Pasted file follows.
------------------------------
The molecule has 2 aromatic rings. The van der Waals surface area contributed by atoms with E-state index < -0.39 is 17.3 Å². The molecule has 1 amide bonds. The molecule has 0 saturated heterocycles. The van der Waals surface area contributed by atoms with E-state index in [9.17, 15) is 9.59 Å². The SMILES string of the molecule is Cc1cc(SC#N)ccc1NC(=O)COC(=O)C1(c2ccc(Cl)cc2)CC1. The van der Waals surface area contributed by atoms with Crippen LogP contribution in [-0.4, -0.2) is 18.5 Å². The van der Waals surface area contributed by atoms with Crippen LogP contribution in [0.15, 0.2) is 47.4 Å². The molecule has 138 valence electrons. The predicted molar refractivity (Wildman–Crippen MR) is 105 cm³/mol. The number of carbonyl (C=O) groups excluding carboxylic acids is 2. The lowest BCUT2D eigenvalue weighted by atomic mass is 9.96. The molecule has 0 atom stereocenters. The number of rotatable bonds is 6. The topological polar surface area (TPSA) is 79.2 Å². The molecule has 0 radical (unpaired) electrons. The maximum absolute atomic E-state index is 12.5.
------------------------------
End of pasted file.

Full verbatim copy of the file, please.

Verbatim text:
The molecule has 2 aromatic rings. The van der Waals surface area contributed by atoms with E-state index < -0.39 is 17.3 Å². The molecule has 1 amide bonds. The molecule has 0 saturated heterocycles. The van der Waals surface area contributed by atoms with E-state index in [9.17, 15) is 9.59 Å². The SMILES string of the molecule is Cc1cc(SC#N)ccc1NC(=O)COC(=O)C1(c2ccc(Cl)cc2)CC1. The van der Waals surface area contributed by atoms with Crippen LogP contribution in [-0.4, -0.2) is 18.5 Å². The van der Waals surface area contributed by atoms with Crippen LogP contribution in [0.15, 0.2) is 47.4 Å². The molecule has 138 valence electrons. The predicted molar refractivity (Wildman–Crippen MR) is 105 cm³/mol. The number of carbonyl (C=O) groups excluding carboxylic acids is 2. The lowest BCUT2D eigenvalue weighted by atomic mass is 9.96. The molecule has 0 atom stereocenters. The number of rotatable bonds is 6. The topological polar surface area (TPSA) is 79.2 Å². The molecule has 0 radical (unpaired) electrons. The maximum absolute atomic E-state index is 12.5.